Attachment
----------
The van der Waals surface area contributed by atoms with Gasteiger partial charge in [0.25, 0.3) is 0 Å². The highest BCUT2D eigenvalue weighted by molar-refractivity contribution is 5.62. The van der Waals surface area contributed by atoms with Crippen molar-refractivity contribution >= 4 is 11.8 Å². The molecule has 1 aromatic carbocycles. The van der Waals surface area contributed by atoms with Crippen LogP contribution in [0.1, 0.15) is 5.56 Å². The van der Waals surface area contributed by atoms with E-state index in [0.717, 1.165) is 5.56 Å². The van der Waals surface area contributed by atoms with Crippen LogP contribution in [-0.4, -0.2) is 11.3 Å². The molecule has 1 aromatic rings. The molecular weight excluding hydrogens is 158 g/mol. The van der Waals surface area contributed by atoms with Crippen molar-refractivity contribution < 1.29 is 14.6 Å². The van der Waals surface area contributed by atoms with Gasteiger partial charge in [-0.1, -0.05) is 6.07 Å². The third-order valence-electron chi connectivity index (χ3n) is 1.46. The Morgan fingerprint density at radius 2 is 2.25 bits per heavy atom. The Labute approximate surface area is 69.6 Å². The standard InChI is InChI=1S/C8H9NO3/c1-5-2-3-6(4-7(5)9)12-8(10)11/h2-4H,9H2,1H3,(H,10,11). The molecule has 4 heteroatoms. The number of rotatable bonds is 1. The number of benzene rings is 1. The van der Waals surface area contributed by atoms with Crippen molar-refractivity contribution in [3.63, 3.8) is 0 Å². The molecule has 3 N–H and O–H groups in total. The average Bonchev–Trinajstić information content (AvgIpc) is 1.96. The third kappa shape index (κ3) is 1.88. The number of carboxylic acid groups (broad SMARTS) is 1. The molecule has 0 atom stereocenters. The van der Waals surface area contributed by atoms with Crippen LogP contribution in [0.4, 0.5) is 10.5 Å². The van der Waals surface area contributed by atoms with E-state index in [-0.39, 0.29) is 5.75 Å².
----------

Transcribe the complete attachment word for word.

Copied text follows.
The van der Waals surface area contributed by atoms with Gasteiger partial charge in [0.25, 0.3) is 0 Å². The highest BCUT2D eigenvalue weighted by molar-refractivity contribution is 5.62. The van der Waals surface area contributed by atoms with Crippen molar-refractivity contribution >= 4 is 11.8 Å². The molecule has 1 aromatic carbocycles. The van der Waals surface area contributed by atoms with Crippen LogP contribution in [0.1, 0.15) is 5.56 Å². The van der Waals surface area contributed by atoms with E-state index in [0.717, 1.165) is 5.56 Å². The van der Waals surface area contributed by atoms with Crippen LogP contribution in [-0.4, -0.2) is 11.3 Å². The molecule has 1 aromatic rings. The molecular weight excluding hydrogens is 158 g/mol. The van der Waals surface area contributed by atoms with Crippen molar-refractivity contribution < 1.29 is 14.6 Å². The van der Waals surface area contributed by atoms with Gasteiger partial charge in [-0.1, -0.05) is 6.07 Å². The third-order valence-electron chi connectivity index (χ3n) is 1.46. The Morgan fingerprint density at radius 2 is 2.25 bits per heavy atom. The Labute approximate surface area is 69.6 Å². The standard InChI is InChI=1S/C8H9NO3/c1-5-2-3-6(4-7(5)9)12-8(10)11/h2-4H,9H2,1H3,(H,10,11). The molecule has 4 heteroatoms. The number of rotatable bonds is 1. The number of benzene rings is 1. The van der Waals surface area contributed by atoms with Crippen molar-refractivity contribution in [3.63, 3.8) is 0 Å². The molecule has 3 N–H and O–H groups in total. The average Bonchev–Trinajstić information content (AvgIpc) is 1.96. The third kappa shape index (κ3) is 1.88. The number of carboxylic acid groups (broad SMARTS) is 1. The molecule has 0 atom stereocenters. The van der Waals surface area contributed by atoms with Crippen LogP contribution in [0.4, 0.5) is 10.5 Å². The van der Waals surface area contributed by atoms with E-state index in [-0.39, 0.29) is 5.75 Å².